The popularity of online degree programs continues to grow, but some people still hesitate to enroll. Don't let one of these myths about online education stop you from getting a degree.
1. Online Courses are Easier
Online courses may give you more flexibility than traditional classes, but they require just as much work. Like brick-and-mortar institutions, the quality of classes varies between online degree programs. Since much of the work with online courses is completed independently, students need to be disciplined.
2. There's No Personal Attention and Communication with Other Students
Many online institutions go to great lengths to make their programs more personal. Some programs use discussion forums, weekly conference calls, and academic and career counselors to let their students know that they are not isolated at their computer screen. Students usually get personalized feedback from their professors. Like any educational environment, students must make an effort to work closely with their professors.
3. Online Schools Aren't As Good
Like all schools, the quality of online education varies from institution to institution. You can earn a degree online from a well-regarded school like Harvard University or enroll in a lesser-known program that may not be as challenging -- or it could be more challenging and not as well-known (or expensive). To judge the quality of an online program, check its accreditation, see what support services are available, ask if you can take a sample class, and talk to other students and professors.
4. The Credits You Earn Online Won't Transfer to Traditional Colleges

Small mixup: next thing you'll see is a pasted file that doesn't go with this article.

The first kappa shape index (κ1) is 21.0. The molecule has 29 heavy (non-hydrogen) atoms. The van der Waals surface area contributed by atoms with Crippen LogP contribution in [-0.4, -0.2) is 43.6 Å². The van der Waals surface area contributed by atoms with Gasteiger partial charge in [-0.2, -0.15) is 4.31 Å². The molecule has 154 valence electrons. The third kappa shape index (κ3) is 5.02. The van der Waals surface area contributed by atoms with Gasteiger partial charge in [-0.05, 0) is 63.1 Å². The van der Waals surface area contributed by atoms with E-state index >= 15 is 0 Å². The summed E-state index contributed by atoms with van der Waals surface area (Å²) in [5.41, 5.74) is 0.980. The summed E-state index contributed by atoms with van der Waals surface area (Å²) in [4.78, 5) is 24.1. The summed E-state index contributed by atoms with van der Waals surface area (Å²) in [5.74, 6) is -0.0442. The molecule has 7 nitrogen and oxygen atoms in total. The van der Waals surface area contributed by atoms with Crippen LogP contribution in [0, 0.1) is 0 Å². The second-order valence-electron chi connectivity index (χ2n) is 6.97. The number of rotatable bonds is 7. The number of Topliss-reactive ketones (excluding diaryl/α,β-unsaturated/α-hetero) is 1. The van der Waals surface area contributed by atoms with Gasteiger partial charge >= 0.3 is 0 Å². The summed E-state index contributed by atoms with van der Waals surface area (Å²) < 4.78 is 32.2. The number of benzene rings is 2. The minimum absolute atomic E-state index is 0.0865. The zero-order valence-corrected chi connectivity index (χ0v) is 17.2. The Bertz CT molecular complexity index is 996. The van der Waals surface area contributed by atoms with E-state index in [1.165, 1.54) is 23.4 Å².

If you earn your degree at a regionally-accredited online institution, your credits are the equivalent to credits earned at a brick-and-mortar school and will be accepted by most schools. Transferring credit becomes more complicated if you earned them at a program accredited by the Distance Education and Training Council (DETC). Some schools accept credits from DETC-accredited programs and some do not. Credits from programs that are not accredited will not be accepted for transfer.
5. Employers Don't Take Online Degrees Seriously
As the number of people earning online degrees grows, more employers are recognizing their value. Surveys have shown that 85 percent of employers find online degrees to be more acceptable than they were six or seven years ago. Earning an online degree can also show employers that you are motivated and disciplined to work.
6. You Must be a Computer Whiz to Take Online Courses
Most online institutions realize that students may not initially have a lot of technical know-how and offer support to make taking courses online less intimidating. From tech support hotlines to introductory computer courses, check out what technical support services an online institution offers.
7. You'll Never Set Foot on a College Campus
Many online learners complete their degrees without ever setting foot on a brick-and-mortar college campus, but others choose to combine campus and online courses.
Online courses can help busy students at traditional colleges add more flexibility to their schedules. Students who attend online courses at traditional colleges usually have the same access to campus resources as students on campus.